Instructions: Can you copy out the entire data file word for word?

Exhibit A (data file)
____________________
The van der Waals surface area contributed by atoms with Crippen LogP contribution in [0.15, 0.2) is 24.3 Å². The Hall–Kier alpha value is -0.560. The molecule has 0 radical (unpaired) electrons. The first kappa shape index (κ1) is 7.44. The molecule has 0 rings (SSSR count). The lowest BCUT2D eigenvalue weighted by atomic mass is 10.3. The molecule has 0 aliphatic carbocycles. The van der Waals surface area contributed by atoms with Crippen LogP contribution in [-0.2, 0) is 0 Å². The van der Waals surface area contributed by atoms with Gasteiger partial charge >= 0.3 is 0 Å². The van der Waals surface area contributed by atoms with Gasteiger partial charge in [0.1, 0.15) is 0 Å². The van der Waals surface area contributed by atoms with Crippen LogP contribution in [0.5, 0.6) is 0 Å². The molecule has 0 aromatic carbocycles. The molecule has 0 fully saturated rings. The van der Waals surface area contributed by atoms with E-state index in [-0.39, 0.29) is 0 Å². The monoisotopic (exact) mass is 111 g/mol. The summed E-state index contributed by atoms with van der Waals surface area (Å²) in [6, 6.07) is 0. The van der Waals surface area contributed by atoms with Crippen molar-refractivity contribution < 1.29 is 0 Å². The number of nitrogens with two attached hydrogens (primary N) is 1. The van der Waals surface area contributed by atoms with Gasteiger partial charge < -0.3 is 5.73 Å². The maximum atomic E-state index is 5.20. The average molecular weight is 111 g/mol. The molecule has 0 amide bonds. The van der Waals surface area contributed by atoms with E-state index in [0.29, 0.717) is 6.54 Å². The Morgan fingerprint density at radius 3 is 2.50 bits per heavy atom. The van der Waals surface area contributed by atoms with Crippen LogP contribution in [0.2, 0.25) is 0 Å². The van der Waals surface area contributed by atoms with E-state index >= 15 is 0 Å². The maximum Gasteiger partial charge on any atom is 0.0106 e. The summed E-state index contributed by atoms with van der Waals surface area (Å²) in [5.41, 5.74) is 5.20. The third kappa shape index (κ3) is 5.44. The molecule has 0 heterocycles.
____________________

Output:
The van der Waals surface area contributed by atoms with Crippen LogP contribution in [0.15, 0.2) is 24.3 Å². The Hall–Kier alpha value is -0.560. The molecule has 0 radical (unpaired) electrons. The first kappa shape index (κ1) is 7.44. The molecule has 0 rings (SSSR count). The lowest BCUT2D eigenvalue weighted by atomic mass is 10.3. The molecule has 0 aliphatic carbocycles. The van der Waals surface area contributed by atoms with Crippen LogP contribution in [-0.2, 0) is 0 Å². The van der Waals surface area contributed by atoms with Gasteiger partial charge >= 0.3 is 0 Å². The van der Waals surface area contributed by atoms with Gasteiger partial charge in [0.1, 0.15) is 0 Å². The van der Waals surface area contributed by atoms with Crippen LogP contribution in [0.5, 0.6) is 0 Å². The molecule has 0 aromatic carbocycles. The molecule has 0 fully saturated rings. The van der Waals surface area contributed by atoms with E-state index in [-0.39, 0.29) is 0 Å². The monoisotopic (exact) mass is 111 g/mol. The summed E-state index contributed by atoms with van der Waals surface area (Å²) in [6, 6.07) is 0. The van der Waals surface area contributed by atoms with Crippen molar-refractivity contribution < 1.29 is 0 Å². The number of nitrogens with two attached hydrogens (primary N) is 1. The van der Waals surface area contributed by atoms with Gasteiger partial charge < -0.3 is 5.73 Å². The maximum atomic E-state index is 5.20. The average molecular weight is 111 g/mol. The molecule has 0 amide bonds. The van der Waals surface area contributed by atoms with E-state index in [0.29, 0.717) is 6.54 Å². The Morgan fingerprint density at radius 3 is 2.50 bits per heavy atom. The van der Waals surface area contributed by atoms with Crippen LogP contribution in [0.2, 0.25) is 0 Å². The van der Waals surface area contributed by atoms with E-state index >= 15 is 0 Å². The maximum Gasteiger partial charge on any atom is 0.0106 e. The summed E-state index contributed by atoms with van der Waals surface area (Å²) in [5.41, 5.74) is 5.20. The third kappa shape index (κ3) is 5.44. The molecule has 0 heterocycles.